The biggest difference between a sewing machine and a serger is that sergers have loopers instead of a bobbin for the lower thread. The thread passes through large eyes on the loopers, instead of wrapping around them, as it would around the bobbin. You still need your sewing machine to sew facings, most zippers, buttonholes, topstitching, and tailoring. The sewing machine is essential when accuracy, precision, and garment fit are important.

You don’t absolutely need a serger, of course unless you sew professionally but a serger certainly makes your sewing life easier, your finished projects more professional looking, and the sewing experience much more fun.

Serger Vs Sewing Machine 

1 or 2 spools of thread, plus one bobbin 2 to 10 spools of thread
Lower thread feeds from a single bobbin row2 col 2Lower thread feeds through loopers
Threads penetrate fabric Threads penetrate and/or wrap around fabric edge
Machine can backstitch Machine cannot backstitch
Stitches precisely on curves and corners Is challenging to stitch precisely on corners and curves
Does not trim seam allowances Trims seam allowances as it stitches

How does a sewing serger work?

How is a serger different from a standard sewing machine? One of the biggest differences is how the stitches are formed. A standard sewing machine has two threads: an upper thread, which goes through the needle, and a bobbin thread. When you sew, the threads meet within the fabric, locking together to form a stitch. A serger doesn’t have a bobbin. Instead, it has loopers, which are curved, moving arms with an eye in one end. The looper carries thread fed from a spool through a series of guides. Your serger may have two or three loopers, depending on the type of serger it is.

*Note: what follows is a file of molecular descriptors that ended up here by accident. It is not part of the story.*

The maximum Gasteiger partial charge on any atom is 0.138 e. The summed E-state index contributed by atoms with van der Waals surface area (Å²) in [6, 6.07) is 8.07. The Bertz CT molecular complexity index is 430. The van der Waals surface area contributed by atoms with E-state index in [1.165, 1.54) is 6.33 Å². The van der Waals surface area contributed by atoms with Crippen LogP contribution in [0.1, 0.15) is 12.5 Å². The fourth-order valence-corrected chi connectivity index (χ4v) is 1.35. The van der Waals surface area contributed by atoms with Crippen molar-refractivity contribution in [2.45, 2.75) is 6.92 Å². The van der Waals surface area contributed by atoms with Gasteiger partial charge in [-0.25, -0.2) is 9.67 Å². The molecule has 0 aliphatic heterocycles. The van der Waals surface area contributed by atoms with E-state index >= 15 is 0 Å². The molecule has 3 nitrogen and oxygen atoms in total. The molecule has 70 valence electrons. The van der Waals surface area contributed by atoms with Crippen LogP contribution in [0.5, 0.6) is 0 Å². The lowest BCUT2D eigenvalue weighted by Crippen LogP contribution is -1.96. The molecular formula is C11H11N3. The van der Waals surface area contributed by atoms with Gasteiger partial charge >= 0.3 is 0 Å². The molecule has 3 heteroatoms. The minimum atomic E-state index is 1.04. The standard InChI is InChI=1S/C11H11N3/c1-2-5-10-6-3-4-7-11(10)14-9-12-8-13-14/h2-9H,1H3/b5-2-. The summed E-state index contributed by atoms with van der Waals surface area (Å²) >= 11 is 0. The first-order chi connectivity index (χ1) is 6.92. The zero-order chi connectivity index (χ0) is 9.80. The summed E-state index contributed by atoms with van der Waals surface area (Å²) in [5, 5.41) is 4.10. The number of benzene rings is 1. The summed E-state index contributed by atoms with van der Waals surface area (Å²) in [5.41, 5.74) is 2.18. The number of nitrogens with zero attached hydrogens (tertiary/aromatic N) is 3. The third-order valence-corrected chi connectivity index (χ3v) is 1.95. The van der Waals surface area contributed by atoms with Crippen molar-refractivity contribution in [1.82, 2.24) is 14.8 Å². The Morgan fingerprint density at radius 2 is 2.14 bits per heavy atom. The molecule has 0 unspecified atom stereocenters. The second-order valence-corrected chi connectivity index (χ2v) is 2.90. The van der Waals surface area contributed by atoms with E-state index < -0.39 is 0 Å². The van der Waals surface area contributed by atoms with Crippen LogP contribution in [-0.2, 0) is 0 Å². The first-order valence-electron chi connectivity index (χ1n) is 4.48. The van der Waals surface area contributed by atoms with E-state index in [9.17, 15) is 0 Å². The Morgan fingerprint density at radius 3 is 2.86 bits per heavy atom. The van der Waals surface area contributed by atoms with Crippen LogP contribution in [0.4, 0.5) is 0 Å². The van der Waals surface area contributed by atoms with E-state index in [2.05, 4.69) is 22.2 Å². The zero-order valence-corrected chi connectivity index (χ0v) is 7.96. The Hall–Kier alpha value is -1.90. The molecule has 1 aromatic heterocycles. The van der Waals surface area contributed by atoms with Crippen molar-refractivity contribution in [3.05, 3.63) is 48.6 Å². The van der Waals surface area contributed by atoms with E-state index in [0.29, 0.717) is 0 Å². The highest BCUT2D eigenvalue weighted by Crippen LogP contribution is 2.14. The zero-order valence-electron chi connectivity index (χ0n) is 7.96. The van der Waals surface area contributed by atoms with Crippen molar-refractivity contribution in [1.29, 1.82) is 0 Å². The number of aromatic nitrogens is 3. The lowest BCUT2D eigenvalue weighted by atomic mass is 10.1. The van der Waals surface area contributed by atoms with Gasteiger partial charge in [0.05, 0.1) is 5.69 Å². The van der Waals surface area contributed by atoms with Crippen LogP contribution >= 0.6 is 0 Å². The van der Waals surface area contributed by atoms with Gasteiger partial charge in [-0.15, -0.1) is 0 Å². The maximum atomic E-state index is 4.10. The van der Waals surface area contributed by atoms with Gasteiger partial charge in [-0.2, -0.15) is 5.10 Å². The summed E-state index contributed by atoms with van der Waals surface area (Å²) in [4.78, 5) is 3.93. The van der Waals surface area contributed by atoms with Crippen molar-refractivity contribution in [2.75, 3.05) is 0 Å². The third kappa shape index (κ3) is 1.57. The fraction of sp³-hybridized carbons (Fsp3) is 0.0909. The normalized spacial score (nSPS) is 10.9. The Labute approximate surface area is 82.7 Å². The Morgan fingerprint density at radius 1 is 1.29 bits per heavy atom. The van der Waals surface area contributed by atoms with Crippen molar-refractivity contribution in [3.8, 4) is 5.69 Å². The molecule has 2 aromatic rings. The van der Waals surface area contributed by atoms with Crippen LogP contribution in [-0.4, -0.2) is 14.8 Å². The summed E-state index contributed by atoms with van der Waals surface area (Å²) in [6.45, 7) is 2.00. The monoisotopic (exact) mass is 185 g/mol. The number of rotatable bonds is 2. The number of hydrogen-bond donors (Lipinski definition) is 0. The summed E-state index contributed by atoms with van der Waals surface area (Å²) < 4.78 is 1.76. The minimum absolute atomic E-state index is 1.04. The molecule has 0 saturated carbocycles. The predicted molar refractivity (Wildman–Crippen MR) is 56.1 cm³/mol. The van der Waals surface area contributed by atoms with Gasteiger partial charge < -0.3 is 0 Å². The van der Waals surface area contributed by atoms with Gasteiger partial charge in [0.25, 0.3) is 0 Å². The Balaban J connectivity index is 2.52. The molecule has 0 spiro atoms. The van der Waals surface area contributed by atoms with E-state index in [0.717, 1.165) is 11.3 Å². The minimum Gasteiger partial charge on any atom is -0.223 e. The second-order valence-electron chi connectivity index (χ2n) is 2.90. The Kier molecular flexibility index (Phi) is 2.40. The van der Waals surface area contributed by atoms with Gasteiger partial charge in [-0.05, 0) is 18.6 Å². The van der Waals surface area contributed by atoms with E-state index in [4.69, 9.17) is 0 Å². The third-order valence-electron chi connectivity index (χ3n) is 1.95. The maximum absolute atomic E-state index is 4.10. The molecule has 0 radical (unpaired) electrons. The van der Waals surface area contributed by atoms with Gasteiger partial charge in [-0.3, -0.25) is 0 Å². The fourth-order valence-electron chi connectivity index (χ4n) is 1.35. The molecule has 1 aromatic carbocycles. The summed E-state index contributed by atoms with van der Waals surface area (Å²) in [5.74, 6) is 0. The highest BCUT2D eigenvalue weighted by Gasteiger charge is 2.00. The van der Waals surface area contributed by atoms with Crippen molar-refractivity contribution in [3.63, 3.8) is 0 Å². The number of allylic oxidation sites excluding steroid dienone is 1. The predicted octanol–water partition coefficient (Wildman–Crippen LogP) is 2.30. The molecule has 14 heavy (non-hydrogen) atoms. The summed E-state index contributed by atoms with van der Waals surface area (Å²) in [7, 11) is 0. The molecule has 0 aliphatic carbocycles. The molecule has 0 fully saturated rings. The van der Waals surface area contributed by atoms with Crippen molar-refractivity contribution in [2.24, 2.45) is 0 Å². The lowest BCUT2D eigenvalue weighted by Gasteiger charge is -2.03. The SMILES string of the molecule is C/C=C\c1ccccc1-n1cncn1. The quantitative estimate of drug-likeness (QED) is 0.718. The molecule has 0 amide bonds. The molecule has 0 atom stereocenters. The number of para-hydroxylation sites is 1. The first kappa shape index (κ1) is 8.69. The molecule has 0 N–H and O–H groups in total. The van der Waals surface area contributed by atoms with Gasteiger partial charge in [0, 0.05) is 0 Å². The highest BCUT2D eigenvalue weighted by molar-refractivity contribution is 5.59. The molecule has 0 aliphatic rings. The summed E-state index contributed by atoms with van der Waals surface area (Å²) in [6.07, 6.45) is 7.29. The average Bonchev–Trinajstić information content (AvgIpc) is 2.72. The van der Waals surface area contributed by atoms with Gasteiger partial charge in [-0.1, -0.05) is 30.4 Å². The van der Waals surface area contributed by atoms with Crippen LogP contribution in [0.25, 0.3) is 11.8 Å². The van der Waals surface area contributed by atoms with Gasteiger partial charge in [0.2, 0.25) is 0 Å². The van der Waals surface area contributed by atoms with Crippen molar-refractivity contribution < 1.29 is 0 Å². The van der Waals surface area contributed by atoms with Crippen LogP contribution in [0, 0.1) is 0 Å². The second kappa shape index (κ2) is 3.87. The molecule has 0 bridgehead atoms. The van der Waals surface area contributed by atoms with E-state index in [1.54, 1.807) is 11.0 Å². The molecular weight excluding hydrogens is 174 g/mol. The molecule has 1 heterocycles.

The loopers work with the needle (or needles, depending on your serger and the type of stitch you are making). Together, they “knit” the stitch onto the fabric’s edge. Loopers do not pierce the fabric. Instead, they lay stitches on the top and bottom surfaces of the fabric and “lock” them along the fabric’s edge, catching the thread from the moving needle.

As the fabric approaches the presser foot on a serger, it passes under a moving knife blade, which trims away any excess fabric. The blade cuts the seam allowance to the exact width of the stitches that wrap the edge. Because the serger trims, stitches, and finishes the edge all at the same time, you can quickly and easily sew perfect, finished seams in one pass.

How does a sewing serger work?

A sewing machine forms a stitch when the thread from a single needle (or multiple needles on the same needle shaft) pierces the fabric and interlaces with the thread from a bobbin, located within the bed of the machine.
How does a sewing serger work?

A serger forms stitches with multiple threads. The serger has one, two, or three long metal loopers that carry the threads over and under the fabric.

How does a sewing serger work?

The loopers form stitches around the edge of the fabric without penetrating it. The looper threads interlace with the needle threads, which do penetrate the fabric.

With your serger, you can seam two pieces of fabric, finish edges, gather ruffles, and sew on trims. But this wonderful machine does much more than utilitarian work it can sew many decorative effects and finishes, especially if you use special, novelty threads that add dimension or sheen. See Serger Stitches.

How does a sewing serger work?

As you sew, the serger’s knife blades trim the excess seam allowance before the fabric reaches the needle and loopers.

For some tasks, you’ll still need your sewing machine for example, for basting a seam, topstitching, or creating buttonholes. But you’ll learn as you make the projects in this book, the serger and sewing machine are perfect complements. Together they help you stitch just about anything! You’ll soon discover ways of combining the best of both machines to get fast, professional results.